Besides still being in the running as a possible host for the 2016 Democratic Convention, Birmingham, Alabama is also looking to bring a 2016 Presidential Debate to the city.


Report from

As the city continues to press to host the 2016 Democratic National Convention, Bell told that he’s also working to make Birmingham a site for a presidential debate.

Bell said his latest venture into the economics of political events isn’t a substitute for his 2016 DNC location bid, but is an addition to it.

“It would be huge for the city,” he said. “It would bring thousands of people to Birmingham.”

Bell was in Washington, D.C. earlier this week when he met with political leaders in what he called an early “exploratory” conversation about the process.

Presenting a presidential debate requires similar logistics and financial commitments as bringing a convention to town.

Universities have been the standard location for most debates, which must also meet specific space, logistics and financial requirements.

It’s not cheap. Lynn University in Boca Raton, Florida spent about $4.5 million to present the final presidential debate between President Barack Obama and Mitt Romney.

Bell’s selling points for a presidential debate in Birmingham mirror his arguments for a convention. Amenities and facilities include the University of Alabama at Birmingham, Alabama Theater, Birmingham Civil Rights Institute and the Birmingham-Jefferson Convention Complex.

Along with the debates, host cities and institutions typically present forums, seminars and related programs. The candidates themselves also use their debate stops as opportunities to campaign in those regions.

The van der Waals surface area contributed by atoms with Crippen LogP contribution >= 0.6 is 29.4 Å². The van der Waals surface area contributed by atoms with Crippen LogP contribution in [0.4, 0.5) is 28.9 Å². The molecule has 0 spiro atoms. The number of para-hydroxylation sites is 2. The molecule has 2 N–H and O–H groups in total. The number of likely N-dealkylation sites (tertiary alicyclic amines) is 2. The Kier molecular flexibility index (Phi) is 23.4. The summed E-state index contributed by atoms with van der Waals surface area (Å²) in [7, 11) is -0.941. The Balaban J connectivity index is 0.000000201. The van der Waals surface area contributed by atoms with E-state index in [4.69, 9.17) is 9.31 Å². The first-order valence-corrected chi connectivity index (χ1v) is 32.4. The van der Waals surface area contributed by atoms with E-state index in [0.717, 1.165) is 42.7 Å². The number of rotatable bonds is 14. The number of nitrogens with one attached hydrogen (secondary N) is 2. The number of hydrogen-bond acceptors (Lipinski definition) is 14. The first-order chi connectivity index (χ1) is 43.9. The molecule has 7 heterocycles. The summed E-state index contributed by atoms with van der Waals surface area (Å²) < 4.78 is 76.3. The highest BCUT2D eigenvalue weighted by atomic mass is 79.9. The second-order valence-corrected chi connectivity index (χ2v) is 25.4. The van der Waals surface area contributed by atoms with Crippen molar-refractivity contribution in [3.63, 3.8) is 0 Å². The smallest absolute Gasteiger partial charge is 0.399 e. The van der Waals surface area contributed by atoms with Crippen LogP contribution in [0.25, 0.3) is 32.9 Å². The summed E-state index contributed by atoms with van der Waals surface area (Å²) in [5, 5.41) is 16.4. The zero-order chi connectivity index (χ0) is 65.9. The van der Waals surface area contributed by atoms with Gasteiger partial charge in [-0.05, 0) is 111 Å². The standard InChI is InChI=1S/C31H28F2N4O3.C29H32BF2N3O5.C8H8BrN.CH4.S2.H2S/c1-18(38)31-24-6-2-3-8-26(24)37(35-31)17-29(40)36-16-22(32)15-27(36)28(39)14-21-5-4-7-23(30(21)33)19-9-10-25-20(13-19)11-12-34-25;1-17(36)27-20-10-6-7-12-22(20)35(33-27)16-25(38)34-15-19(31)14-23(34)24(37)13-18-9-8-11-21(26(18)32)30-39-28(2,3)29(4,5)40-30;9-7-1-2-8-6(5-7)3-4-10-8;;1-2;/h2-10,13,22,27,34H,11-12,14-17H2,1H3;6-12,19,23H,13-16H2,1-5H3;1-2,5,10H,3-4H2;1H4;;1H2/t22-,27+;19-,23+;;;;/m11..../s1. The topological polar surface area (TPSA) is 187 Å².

Bell noted the influx of staff, press and tourists who would be drawn to the city to witness a debate among presidential hopefuls as a primary reason for seeking the event.

Officials at Lynn University have touted the return on their investment. According to a study commissioned by the university, the debate created a $13.1 million economic impact for the Palm Beach County economy.

While the debate guidelines from the Commission on Presidential Debates won’t be available until March, 2015, potential hosts will have to raise several million dollars and provide enough hotel, convention and media space for an influx of thousands of visitors.

Such spending by Birmingham would be in addition to money already spent in the city’s campaign for the DNC.

As noted, Birmingham would be shelling out a lot of funds in addition to the convention funds if they could land both events. I’m betting they will end up being more successful with the possibility of a presidential debate since it looks like the Democratic National Committee is leaning possibly toward New York City as a convention site.